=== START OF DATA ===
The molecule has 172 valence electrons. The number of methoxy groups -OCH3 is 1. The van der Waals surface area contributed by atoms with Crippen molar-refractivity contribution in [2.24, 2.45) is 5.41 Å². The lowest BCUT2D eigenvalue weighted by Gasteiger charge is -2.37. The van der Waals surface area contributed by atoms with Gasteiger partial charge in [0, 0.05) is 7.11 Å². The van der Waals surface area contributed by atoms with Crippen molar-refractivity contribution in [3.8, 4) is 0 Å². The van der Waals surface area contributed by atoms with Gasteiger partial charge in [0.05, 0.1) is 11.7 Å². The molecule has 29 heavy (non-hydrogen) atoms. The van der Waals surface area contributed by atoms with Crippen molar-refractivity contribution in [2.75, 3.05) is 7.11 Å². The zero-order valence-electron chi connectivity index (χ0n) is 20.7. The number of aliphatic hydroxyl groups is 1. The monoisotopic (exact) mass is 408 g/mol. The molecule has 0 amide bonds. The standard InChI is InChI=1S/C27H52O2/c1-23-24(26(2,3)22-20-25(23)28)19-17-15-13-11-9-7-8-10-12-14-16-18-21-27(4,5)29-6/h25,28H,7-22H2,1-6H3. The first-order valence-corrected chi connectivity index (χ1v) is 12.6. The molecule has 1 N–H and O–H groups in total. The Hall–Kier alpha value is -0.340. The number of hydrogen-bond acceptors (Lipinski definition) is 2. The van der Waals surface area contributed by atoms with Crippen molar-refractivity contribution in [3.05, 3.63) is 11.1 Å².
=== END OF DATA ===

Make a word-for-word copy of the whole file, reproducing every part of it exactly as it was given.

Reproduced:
The molecule has 172 valence electrons. The number of methoxy groups -OCH3 is 1. The van der Waals surface area contributed by atoms with Crippen molar-refractivity contribution in [2.24, 2.45) is 5.41 Å². The lowest BCUT2D eigenvalue weighted by Gasteiger charge is -2.37. The van der Waals surface area contributed by atoms with Gasteiger partial charge in [0, 0.05) is 7.11 Å². The van der Waals surface area contributed by atoms with Crippen molar-refractivity contribution in [3.8, 4) is 0 Å². The van der Waals surface area contributed by atoms with Gasteiger partial charge in [0.05, 0.1) is 11.7 Å². The molecule has 29 heavy (non-hydrogen) atoms. The van der Waals surface area contributed by atoms with Crippen molar-refractivity contribution in [2.75, 3.05) is 7.11 Å². The zero-order valence-electron chi connectivity index (χ0n) is 20.7. The number of aliphatic hydroxyl groups is 1. The monoisotopic (exact) mass is 408 g/mol. The molecule has 0 amide bonds. The standard InChI is InChI=1S/C27H52O2/c1-23-24(26(2,3)22-20-25(23)28)19-17-15-13-11-9-7-8-10-12-14-16-18-21-27(4,5)29-6/h25,28H,7-22H2,1-6H3. The first-order valence-corrected chi connectivity index (χ1v) is 12.6. The molecule has 1 N–H and O–H groups in total. The Hall–Kier alpha value is -0.340. The number of hydrogen-bond acceptors (Lipinski definition) is 2. The van der Waals surface area contributed by atoms with Crippen molar-refractivity contribution in [3.05, 3.63) is 11.1 Å².